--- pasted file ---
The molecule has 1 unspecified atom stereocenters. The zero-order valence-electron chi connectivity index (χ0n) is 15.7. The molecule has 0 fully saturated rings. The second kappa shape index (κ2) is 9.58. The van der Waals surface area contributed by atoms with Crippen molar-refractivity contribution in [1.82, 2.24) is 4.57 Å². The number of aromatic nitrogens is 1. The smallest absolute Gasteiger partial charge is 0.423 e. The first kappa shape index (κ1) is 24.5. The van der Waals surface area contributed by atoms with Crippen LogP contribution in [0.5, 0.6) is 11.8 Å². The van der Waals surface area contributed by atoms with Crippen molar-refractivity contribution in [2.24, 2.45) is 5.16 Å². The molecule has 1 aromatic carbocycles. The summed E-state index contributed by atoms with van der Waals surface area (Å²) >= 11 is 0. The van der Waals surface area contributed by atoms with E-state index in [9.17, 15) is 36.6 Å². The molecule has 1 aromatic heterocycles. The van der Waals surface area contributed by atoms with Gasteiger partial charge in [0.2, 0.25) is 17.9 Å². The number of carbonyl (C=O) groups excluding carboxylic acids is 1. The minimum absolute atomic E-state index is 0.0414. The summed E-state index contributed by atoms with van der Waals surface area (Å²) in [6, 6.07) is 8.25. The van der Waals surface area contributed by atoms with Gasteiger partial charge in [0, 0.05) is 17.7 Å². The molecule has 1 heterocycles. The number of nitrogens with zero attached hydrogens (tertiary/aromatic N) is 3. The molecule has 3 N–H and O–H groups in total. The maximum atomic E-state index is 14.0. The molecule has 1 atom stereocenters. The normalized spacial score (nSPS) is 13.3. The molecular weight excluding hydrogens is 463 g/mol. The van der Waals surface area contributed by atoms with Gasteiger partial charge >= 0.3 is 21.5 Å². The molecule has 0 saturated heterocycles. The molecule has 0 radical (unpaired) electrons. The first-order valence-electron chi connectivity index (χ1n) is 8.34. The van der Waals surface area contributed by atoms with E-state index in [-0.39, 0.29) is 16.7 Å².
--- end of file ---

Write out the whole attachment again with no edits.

The molecule has 1 unspecified atom stereocenters. The zero-order valence-electron chi connectivity index (χ0n) is 15.7. The molecule has 0 fully saturated rings. The second kappa shape index (κ2) is 9.58. The van der Waals surface area contributed by atoms with Crippen molar-refractivity contribution in [1.82, 2.24) is 4.57 Å². The number of aromatic nitrogens is 1. The smallest absolute Gasteiger partial charge is 0.423 e. The first kappa shape index (κ1) is 24.5. The van der Waals surface area contributed by atoms with Crippen LogP contribution in [0.5, 0.6) is 11.8 Å². The van der Waals surface area contributed by atoms with Crippen molar-refractivity contribution in [2.24, 2.45) is 5.16 Å². The molecule has 1 aromatic carbocycles. The summed E-state index contributed by atoms with van der Waals surface area (Å²) >= 11 is 0. The van der Waals surface area contributed by atoms with E-state index in [9.17, 15) is 36.6 Å². The molecule has 1 aromatic heterocycles. The van der Waals surface area contributed by atoms with Gasteiger partial charge in [0.2, 0.25) is 17.9 Å². The number of carbonyl (C=O) groups excluding carboxylic acids is 1. The minimum absolute atomic E-state index is 0.0414. The summed E-state index contributed by atoms with van der Waals surface area (Å²) in [6, 6.07) is 8.25. The van der Waals surface area contributed by atoms with Gasteiger partial charge in [0, 0.05) is 17.7 Å². The molecule has 1 heterocycles. The number of nitrogens with zero attached hydrogens (tertiary/aromatic N) is 3. The molecule has 3 N–H and O–H groups in total. The maximum atomic E-state index is 14.0. The molecule has 1 atom stereocenters. The normalized spacial score (nSPS) is 13.3. The molecular weight excluding hydrogens is 463 g/mol. The van der Waals surface area contributed by atoms with Gasteiger partial charge >= 0.3 is 21.5 Å². The molecule has 0 saturated heterocycles. The molecule has 0 radical (unpaired) electrons. The first-order valence-electron chi connectivity index (χ1n) is 8.34. The van der Waals surface area contributed by atoms with E-state index in [-0.39, 0.29) is 16.7 Å².